Maybe what I’m getting at is that even the nominally independent Fed is constrained by political pressures that may be reduced if the fiscal authority acts first. Is the pressure to raise rate in the face of growth/inflation the same as the pressure not to be seen as endorsing inflation?

  32. Gravatar of Brito Brito
    10. January 2012 at 13:56

    Scott, I’m not thinking in a simplistic Keynesian framework either, that m1v1 + m2v2 was of my own making, and is from what I observe in the real world. I think that actually it is actually thinking strictly in terms of MV=PY which is restrictive, because M and V are unbelievably broad and vague variables, so I don’t think they are of that much use other than in the most abstract sense.

  33. Gravatar of Mike Sax Mike Sax
    10. January 2012 at 14:33

    Scott, you quite possibly have covered this before but why is the employer side payroll tax cut stimulative as opposed to the employee side?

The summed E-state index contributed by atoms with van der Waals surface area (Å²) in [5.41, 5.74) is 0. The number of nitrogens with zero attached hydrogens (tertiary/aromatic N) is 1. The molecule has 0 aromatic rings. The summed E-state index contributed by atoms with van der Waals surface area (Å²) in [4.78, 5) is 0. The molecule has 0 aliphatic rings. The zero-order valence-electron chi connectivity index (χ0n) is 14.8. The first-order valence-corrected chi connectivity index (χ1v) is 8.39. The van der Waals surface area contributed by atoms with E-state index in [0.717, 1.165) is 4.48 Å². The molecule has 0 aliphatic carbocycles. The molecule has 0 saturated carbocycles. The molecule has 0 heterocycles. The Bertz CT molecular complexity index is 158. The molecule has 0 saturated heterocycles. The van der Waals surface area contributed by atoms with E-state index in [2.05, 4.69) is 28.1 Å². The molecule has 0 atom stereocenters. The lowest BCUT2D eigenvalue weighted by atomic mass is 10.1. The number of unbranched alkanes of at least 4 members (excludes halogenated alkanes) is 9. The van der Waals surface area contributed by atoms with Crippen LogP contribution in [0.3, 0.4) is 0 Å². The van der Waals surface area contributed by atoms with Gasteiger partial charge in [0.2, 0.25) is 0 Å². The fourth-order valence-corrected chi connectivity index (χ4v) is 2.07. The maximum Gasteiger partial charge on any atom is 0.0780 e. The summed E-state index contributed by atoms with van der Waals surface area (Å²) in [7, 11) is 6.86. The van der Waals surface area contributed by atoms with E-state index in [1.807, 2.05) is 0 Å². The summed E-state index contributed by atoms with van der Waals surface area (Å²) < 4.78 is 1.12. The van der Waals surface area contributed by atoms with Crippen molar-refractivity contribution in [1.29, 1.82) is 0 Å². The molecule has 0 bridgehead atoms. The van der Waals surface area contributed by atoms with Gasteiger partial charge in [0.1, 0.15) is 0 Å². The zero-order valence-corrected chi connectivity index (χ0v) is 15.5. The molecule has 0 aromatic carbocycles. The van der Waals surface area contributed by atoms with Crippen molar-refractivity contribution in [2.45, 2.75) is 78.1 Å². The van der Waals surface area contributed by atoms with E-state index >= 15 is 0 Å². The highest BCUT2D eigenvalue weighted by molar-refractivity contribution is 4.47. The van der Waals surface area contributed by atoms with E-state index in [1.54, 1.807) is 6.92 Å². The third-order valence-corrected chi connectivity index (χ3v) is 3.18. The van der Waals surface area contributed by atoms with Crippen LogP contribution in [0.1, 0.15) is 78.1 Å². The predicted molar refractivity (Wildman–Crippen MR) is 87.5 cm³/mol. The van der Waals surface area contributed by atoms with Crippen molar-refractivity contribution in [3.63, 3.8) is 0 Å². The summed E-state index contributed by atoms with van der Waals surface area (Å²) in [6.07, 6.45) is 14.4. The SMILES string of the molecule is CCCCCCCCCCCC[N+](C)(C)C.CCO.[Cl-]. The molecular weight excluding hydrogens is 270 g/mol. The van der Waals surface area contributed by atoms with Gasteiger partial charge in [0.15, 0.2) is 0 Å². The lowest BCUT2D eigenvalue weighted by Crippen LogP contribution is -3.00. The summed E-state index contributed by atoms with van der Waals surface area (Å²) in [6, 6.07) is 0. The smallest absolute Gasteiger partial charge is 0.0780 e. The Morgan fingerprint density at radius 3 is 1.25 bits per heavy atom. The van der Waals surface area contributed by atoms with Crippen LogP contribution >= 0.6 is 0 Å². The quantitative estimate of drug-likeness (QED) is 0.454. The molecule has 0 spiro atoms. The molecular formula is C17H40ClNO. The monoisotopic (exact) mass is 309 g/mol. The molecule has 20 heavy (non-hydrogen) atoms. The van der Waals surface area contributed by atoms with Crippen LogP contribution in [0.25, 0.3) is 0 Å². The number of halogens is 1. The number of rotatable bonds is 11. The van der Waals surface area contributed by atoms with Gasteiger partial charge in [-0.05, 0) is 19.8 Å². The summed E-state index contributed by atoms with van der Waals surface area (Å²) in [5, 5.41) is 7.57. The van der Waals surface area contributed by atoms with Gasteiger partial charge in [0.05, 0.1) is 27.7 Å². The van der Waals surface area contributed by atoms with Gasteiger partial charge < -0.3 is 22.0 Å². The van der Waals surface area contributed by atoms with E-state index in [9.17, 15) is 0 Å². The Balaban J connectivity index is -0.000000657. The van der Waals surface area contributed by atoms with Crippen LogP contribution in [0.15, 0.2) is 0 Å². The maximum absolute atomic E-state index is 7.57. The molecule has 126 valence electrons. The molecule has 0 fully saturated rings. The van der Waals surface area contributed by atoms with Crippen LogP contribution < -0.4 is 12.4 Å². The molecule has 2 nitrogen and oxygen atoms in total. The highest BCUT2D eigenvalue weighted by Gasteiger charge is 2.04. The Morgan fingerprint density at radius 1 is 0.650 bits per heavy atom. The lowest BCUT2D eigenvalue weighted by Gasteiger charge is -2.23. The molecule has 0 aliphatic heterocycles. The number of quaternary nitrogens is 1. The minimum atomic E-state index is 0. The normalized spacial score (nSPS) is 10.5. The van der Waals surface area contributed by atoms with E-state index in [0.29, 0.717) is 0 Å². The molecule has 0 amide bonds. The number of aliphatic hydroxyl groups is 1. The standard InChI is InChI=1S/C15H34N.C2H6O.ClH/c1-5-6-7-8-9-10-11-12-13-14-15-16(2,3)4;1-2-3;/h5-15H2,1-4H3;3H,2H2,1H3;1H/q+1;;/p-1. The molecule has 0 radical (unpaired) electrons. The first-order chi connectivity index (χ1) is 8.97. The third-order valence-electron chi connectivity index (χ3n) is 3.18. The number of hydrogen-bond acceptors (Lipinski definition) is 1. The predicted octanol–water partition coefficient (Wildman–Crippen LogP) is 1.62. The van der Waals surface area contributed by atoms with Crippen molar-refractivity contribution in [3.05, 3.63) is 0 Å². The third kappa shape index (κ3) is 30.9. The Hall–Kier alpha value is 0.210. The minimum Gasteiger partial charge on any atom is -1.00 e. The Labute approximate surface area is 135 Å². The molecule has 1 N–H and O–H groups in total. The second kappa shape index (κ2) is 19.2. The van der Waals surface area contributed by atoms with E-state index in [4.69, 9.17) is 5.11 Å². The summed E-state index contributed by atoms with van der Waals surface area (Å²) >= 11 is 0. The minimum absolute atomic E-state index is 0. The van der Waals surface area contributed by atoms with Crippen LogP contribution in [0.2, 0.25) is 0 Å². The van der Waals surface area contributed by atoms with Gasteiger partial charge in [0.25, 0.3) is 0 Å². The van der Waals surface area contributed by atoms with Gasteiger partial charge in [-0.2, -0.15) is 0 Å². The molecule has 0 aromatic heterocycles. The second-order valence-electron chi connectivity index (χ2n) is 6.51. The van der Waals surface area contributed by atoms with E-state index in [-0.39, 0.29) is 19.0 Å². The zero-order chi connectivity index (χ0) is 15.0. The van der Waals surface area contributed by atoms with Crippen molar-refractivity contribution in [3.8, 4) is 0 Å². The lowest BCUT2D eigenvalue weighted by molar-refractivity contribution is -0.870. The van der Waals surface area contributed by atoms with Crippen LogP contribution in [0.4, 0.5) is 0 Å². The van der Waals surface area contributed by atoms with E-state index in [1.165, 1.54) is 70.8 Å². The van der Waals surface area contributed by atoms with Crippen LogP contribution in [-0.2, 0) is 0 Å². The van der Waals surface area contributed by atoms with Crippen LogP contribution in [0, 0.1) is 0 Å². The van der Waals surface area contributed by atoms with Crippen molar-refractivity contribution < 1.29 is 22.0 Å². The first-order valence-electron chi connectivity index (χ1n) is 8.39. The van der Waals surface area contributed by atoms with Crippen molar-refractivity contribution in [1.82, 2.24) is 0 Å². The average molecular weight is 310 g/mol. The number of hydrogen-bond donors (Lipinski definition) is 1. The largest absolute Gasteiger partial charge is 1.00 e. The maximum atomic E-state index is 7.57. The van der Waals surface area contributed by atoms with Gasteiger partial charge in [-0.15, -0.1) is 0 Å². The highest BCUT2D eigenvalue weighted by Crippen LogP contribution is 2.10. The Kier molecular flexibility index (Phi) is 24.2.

In analyzing the payroll tax it is usally held that the employee in truth pays both sides. If that’s true it’s not obvious why one would prefer the employer side tax cut to the exlusion of the demand side.

  34. Gravatar of Mike Sax Mike Sax
    10. January 2012 at 14:36

    I meant “employee side” rather than demand side, thoguh I guess it’s kind of Freudian as I do see tax cuts for employees as more demand side stimuluative.

    The reason is that the nonrich put more of their money into consumption

  35. Gravatar of Alex Godofsky Alex Godofsky
    10. January 2012 at 14:46